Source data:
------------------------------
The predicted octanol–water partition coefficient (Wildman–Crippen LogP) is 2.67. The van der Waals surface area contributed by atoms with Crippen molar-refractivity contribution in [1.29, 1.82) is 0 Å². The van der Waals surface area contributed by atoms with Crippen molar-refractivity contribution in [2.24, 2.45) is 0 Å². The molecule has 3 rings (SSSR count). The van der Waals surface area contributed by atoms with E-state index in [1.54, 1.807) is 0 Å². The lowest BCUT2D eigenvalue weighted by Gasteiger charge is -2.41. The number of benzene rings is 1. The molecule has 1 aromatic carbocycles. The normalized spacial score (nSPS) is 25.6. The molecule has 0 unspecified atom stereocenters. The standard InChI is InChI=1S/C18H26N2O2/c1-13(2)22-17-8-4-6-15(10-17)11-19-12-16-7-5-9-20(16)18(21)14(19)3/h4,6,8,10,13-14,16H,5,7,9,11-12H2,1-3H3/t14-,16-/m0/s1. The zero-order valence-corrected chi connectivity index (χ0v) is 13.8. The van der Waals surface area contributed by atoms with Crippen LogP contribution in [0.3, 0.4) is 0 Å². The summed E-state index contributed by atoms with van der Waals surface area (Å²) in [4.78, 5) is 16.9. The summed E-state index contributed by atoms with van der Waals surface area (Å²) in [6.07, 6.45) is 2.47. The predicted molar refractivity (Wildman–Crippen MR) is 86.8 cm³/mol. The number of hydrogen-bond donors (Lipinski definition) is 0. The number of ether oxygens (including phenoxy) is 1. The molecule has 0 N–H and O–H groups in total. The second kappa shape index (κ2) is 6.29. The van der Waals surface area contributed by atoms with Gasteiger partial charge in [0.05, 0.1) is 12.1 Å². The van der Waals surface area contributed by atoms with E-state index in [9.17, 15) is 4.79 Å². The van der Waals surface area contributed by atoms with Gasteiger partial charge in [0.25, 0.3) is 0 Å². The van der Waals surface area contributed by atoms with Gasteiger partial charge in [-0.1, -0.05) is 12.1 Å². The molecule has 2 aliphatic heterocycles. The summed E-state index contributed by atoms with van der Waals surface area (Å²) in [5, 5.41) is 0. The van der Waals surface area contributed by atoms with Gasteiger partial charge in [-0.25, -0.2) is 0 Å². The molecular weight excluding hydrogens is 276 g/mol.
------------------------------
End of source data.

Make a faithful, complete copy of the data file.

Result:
The predicted octanol–water partition coefficient (Wildman–Crippen LogP) is 2.67. The van der Waals surface area contributed by atoms with Crippen molar-refractivity contribution in [1.29, 1.82) is 0 Å². The van der Waals surface area contributed by atoms with Crippen molar-refractivity contribution in [2.24, 2.45) is 0 Å². The molecule has 3 rings (SSSR count). The van der Waals surface area contributed by atoms with E-state index in [1.54, 1.807) is 0 Å². The lowest BCUT2D eigenvalue weighted by Gasteiger charge is -2.41. The number of benzene rings is 1. The molecule has 1 aromatic carbocycles. The normalized spacial score (nSPS) is 25.6. The molecule has 0 unspecified atom stereocenters. The standard InChI is InChI=1S/C18H26N2O2/c1-13(2)22-17-8-4-6-15(10-17)11-19-12-16-7-5-9-20(16)18(21)14(19)3/h4,6,8,10,13-14,16H,5,7,9,11-12H2,1-3H3/t14-,16-/m0/s1. The zero-order valence-corrected chi connectivity index (χ0v) is 13.8. The van der Waals surface area contributed by atoms with Crippen LogP contribution in [0.3, 0.4) is 0 Å². The summed E-state index contributed by atoms with van der Waals surface area (Å²) in [4.78, 5) is 16.9. The summed E-state index contributed by atoms with van der Waals surface area (Å²) in [6.07, 6.45) is 2.47. The predicted molar refractivity (Wildman–Crippen MR) is 86.8 cm³/mol. The number of hydrogen-bond donors (Lipinski definition) is 0. The number of ether oxygens (including phenoxy) is 1. The molecule has 0 N–H and O–H groups in total. The second kappa shape index (κ2) is 6.29. The van der Waals surface area contributed by atoms with Gasteiger partial charge in [0.05, 0.1) is 12.1 Å². The van der Waals surface area contributed by atoms with E-state index in [9.17, 15) is 4.79 Å². The van der Waals surface area contributed by atoms with Gasteiger partial charge in [0.25, 0.3) is 0 Å². The van der Waals surface area contributed by atoms with Gasteiger partial charge in [-0.1, -0.05) is 12.1 Å². The molecule has 2 aliphatic heterocycles. The summed E-state index contributed by atoms with van der Waals surface area (Å²) in [5, 5.41) is 0. The van der Waals surface area contributed by atoms with Gasteiger partial charge in [-0.25, -0.2) is 0 Å². The molecular weight excluding hydrogens is 276 g/mol.